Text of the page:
Rosh HaShanah

By Rabbi Dorit Edut

“Zokhreinu Lehayyim Melekh Hafetz Behayyim-Remember us that we may live, O Ruler Who delights in Life – V’Khotveynu B’Sefer Hahayyim Lema’ankha Elohim HayimInscribe us in the Book of Life, for Your Sake, O Living God.”

These are the words of a special insertion in the High Holy Day Amidah. It probably dates from the post-Talmudic period and seems to have become part of our liturgy only after much debate. And yet there was such affinity for
these verses, especially during times when our lives were very threatened that this plea for life was sustained.

There was also another thread that was being preserved here, which refers to asking God to inscribe us for life in God’s Book of Life. The very first reference in the Torah to any such book comes in Exodus 32:32 when Moses asks God to forgive the sin of the Golden Calf:

“Now, if You will forgive
their sin (well and good); but if not, erase me from the Book which You have written.”

While God reassures Moses, it is interesting that even Moses, the greatest leader of our people, in the moment of greatest crisis of his life, is not sure exactly what will happen to
him or to the Jewish people. Will God forgive them? If not, Moses no longer wants to live, to try to lead a people when God is angry with them and who probably will not survive without God’s grace. Moses also seems to take responsibility for all that had happened and is willing to sacrifice himself, to have his life erased from the Book of Life, if God will not forgive him as the leader of the Jewish people. In the recent movie “Defiance“,
about Jewish refugees and partisans, living in the Belarusian forests during the Holocaust, there is a similar scene. Facing death from typhus, food shortages, bitter cold, and the Nazis, the rabbi prays:

“Dear God, Please stop
choosing us as Your people; we cannot go on like this. Please remove from us Your blessing of holiness.”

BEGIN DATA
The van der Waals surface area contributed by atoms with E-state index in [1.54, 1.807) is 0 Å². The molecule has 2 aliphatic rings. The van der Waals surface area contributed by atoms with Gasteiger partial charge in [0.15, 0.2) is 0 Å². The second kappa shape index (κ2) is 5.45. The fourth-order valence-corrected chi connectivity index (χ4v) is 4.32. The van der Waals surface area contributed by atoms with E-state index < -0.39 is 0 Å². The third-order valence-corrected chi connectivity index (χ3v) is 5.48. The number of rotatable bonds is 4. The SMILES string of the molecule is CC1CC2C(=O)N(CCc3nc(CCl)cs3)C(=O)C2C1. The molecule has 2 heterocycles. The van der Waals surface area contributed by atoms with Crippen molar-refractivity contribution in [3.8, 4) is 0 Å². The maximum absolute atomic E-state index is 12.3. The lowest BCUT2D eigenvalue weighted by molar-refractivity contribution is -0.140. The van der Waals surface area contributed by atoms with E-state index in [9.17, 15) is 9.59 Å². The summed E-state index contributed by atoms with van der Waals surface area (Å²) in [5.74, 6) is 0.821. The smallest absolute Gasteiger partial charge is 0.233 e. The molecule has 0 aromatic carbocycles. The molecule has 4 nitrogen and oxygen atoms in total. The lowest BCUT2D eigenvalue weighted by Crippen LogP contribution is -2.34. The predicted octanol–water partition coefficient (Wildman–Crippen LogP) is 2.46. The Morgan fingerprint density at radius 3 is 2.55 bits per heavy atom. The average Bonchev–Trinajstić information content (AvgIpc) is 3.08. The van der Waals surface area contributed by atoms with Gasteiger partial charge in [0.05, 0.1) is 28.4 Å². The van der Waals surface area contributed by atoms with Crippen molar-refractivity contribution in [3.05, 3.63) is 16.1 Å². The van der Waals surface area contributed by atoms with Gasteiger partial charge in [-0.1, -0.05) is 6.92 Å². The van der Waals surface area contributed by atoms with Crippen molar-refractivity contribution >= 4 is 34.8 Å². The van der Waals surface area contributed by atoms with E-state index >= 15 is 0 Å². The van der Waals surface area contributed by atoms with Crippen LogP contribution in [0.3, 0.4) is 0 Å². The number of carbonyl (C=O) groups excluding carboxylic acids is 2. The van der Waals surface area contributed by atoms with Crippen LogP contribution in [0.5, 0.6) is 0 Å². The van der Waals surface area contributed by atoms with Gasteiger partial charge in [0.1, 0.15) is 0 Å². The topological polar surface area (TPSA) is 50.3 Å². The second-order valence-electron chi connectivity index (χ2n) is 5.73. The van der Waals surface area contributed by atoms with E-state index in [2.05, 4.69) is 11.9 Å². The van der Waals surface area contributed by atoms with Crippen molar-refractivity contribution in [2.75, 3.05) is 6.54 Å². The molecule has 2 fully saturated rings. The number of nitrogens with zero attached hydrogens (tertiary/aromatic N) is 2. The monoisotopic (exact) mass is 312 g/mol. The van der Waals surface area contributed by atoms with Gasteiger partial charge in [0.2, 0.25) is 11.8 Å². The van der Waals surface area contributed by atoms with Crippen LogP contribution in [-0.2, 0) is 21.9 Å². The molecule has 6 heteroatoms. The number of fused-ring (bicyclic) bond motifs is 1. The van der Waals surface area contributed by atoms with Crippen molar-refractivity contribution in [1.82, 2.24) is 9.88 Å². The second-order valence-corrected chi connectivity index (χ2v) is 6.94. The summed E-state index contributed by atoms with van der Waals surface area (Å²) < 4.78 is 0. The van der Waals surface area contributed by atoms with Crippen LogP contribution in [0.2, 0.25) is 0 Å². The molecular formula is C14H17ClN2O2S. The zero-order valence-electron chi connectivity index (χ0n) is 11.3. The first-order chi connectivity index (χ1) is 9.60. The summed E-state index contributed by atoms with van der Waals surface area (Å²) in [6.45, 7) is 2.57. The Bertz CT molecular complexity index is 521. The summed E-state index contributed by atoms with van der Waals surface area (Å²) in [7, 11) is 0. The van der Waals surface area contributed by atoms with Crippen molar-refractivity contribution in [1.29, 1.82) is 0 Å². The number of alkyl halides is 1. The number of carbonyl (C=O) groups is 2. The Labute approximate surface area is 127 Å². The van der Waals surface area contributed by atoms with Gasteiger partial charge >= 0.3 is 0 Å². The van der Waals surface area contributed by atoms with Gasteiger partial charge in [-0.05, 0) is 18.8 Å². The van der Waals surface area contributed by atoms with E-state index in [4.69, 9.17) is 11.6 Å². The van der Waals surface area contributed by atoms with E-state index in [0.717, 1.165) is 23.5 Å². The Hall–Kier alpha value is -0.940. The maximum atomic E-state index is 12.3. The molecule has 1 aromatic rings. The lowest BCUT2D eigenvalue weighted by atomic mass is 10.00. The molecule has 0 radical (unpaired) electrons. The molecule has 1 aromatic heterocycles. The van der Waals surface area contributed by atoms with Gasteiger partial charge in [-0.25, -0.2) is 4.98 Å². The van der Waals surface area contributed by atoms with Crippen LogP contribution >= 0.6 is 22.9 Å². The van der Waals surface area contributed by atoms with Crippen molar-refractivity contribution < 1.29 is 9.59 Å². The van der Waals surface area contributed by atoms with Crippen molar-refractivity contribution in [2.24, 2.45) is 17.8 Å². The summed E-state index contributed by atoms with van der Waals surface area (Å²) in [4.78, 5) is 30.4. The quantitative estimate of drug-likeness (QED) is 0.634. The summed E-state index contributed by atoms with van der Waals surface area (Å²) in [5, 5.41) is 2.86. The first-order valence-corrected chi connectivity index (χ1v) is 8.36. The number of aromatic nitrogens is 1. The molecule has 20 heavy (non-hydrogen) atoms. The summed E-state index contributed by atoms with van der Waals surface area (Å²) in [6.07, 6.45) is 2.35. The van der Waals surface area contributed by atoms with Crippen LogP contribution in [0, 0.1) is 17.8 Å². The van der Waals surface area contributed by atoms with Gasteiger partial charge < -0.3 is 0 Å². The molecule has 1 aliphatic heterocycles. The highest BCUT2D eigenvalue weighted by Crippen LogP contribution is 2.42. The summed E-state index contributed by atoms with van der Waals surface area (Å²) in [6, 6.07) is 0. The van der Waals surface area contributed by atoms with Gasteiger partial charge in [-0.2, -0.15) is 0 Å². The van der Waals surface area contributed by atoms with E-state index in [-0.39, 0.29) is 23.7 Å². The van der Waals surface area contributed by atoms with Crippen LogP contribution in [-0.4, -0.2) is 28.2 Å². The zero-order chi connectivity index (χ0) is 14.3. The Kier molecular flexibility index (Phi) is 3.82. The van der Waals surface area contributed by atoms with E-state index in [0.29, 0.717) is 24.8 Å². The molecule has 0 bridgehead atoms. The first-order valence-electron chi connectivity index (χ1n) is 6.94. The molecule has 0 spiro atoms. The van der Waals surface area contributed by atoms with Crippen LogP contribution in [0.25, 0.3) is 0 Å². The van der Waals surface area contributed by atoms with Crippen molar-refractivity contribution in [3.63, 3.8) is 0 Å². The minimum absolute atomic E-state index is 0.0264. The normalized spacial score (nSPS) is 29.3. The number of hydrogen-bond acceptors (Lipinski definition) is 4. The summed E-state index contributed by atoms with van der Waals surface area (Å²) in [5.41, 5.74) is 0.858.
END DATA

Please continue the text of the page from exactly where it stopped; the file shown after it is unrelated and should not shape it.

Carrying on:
At such times, it may seem better to die than to face a life of despair, suffering and torture. And yet .
. . the partisans survived and lived to tell their story today; the Jewish people of Moses’ time left the record of their history in the Torah . . . and here we are today. Can we take it for granted then, that we will be here next year and for many years to come? I think, the answer to that is “no” – we can only know about the present. The future belongs to God – and that is why we turn to appeal to God to please keep us alive.

But why do we ask God “to remember” us for life? What does this idea of remembering have to do with our survival? Why do we need to remind God the Omniscient and Omnipotent to remember? Can this act of remembering in itself have such power that it will affect our ability to live?

An answer I found was in a traveling art exhibit entitled “The Fabric of Survival”. It is a series of fabric collages depicting the life of Esther Niesenthal Krinitz and her small Jewish community in a Polish village before, during and after the Holocaust. You are brought into her world to realize that on quite ordinary-looking days in a quiet countryside, this young Jewish girl faced the question of survival in the face of great forces of evil. She chose not to go with her family to the railroad station but rather to flee with her younger sister into the woods. In her story you see the great courage she had and the many blessings she experienced that enabled her to survive these terrible events. It is through our memory, in other words, that we can find the courage to go forward when we gain perspective
of what we have experienced, our strengths, and the many blessings from God.

When we appeal to God to remember, it is not just to see us as we are now, but to remember more deeply: Why did you create us, God – this unique being, this people chosen by You long
ago? Remember, God, that You gave us life – and that You value life – so please make Your choice to give us life of opportunity to do good.

Leshana Tova VeTikateivu BeSefer Hahayyim!